WE’VE DROPPED IN on a few Dwell Development homes over the years. All are undeniably modern, Earth-BFF-level cool — and seriously groundbreaking:   

So you can imagine: We thought we knew Dwell pretty well. Turns out, there’s a whole new complementary shade of green coloring co-principals Anthony and Abbey Maschmedt’s portfolio of modern, sustainable milestones: historical renovations.   

Cover story: Dwell Development brings cutting-edge sustainability, and a reverence for preservation, to its renovation of 3 classic Seattle homes

For one thing, the Maschmedts live in a Victorian-style home they designed and built for themselves in 2007.  

“It has all the details: a turret, dentil work. It’s functional and comfortable from a systems standpoint, but all the detail around the windows and millwork we tried to make as period as possible,” says Anthony. “It looks literally like a 100-year-old Victorian home in Columbia City; that’s where the passion began.”  

The opportunity to try something new with something old knocked (knowing Dwell, likely on a repurposed door) about a year and a half ago, he says, when a change in the City of Seattle’s permitting process “basically put the brakes on four of our projects.”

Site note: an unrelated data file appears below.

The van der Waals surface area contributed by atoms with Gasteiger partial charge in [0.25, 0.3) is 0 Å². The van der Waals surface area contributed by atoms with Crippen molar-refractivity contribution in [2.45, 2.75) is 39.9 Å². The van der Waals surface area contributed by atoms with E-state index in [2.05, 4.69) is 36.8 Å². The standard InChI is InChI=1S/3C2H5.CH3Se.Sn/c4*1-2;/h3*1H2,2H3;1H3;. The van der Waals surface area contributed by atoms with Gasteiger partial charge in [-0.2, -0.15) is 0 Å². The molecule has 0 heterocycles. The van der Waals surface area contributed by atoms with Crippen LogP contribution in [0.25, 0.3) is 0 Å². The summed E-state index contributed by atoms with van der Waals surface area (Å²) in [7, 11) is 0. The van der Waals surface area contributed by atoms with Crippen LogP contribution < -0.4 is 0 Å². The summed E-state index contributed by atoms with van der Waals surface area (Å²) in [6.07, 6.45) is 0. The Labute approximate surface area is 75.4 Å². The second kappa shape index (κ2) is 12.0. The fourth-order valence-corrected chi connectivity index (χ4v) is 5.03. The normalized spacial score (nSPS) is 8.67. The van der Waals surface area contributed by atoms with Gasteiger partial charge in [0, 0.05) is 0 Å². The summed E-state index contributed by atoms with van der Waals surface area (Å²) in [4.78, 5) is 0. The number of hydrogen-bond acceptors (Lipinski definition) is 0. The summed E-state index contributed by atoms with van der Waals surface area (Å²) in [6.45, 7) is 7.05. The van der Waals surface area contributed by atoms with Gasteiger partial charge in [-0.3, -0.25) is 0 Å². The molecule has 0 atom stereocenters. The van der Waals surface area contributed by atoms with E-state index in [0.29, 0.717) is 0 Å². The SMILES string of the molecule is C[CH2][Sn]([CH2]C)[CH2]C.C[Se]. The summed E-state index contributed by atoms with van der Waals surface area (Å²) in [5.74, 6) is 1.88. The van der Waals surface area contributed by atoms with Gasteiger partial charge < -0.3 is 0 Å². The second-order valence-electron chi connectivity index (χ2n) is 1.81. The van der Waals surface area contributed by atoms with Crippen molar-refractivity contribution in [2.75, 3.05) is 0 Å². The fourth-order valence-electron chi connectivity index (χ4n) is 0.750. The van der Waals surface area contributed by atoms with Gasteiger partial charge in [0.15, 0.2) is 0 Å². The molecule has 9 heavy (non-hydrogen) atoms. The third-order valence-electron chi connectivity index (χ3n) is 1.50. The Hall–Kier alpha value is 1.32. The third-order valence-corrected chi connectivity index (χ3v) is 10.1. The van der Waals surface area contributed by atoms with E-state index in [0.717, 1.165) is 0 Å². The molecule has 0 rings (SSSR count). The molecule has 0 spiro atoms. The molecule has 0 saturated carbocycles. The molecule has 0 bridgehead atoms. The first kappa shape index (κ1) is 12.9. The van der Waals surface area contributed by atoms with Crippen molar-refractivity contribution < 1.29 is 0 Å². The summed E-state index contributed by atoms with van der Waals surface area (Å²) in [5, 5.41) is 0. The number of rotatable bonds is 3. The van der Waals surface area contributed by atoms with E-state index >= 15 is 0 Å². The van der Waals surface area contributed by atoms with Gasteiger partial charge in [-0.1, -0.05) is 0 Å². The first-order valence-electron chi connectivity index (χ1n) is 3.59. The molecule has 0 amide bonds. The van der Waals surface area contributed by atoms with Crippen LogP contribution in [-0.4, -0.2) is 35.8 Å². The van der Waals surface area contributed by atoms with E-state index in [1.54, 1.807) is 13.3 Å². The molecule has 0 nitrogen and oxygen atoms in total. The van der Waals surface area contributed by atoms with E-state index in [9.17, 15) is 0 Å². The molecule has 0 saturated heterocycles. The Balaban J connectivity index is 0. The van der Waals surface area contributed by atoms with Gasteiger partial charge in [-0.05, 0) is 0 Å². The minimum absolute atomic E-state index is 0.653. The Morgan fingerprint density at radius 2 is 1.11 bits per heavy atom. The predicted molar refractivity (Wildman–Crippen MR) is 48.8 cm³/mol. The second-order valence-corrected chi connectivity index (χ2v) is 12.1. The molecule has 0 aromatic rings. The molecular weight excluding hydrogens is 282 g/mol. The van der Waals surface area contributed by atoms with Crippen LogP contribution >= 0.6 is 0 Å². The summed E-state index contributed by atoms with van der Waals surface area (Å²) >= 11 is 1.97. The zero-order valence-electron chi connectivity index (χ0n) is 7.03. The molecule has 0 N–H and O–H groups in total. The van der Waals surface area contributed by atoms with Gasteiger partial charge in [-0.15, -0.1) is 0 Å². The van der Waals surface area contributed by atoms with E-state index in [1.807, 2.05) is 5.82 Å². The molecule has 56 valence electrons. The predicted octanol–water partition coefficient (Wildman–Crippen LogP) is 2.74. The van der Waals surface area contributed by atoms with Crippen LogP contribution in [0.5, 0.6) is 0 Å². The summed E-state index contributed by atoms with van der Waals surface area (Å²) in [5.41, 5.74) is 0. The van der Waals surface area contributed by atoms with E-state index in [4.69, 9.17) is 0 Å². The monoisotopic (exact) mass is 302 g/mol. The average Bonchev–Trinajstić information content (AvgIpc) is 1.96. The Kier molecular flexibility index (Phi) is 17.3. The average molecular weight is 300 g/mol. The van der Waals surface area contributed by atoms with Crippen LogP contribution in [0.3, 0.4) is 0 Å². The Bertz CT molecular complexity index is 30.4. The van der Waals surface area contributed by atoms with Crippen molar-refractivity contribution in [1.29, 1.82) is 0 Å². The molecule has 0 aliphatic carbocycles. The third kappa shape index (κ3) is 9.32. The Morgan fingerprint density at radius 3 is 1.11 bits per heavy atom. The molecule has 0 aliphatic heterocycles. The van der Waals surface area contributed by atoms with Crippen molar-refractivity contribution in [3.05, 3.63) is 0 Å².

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Passion doesn’t run out of gas, though, so instead they veered — all the way back to 1909, to a Sears, Roebuck and Co. kit home on the market in Madrona that was in dire need of historical renovation. It was their first such project. Two more followed.    

“It snowballed,” Anthony says. “We did three of those in a 12-month period. Most of them were going to be developed, and we saved them. We felt very passionate about preserving and bringing them back to life.” 

These are the Dwell homes we’re dropping in on today. All balance period details with modern amenities and efficiencies. All are gorgeously updated and meticulously preserved. And all fit right into a mission broader than we’d imagined back when we thought we knew Dwell, but didn’t yet really know the Maschmedts.

“Sustainability can’t only be about the environment; there also has to be sustainability in communities,” says Abbey. “There’s value in ‘old,’ and communities need to sustain. Everything doesn’t have to be new.”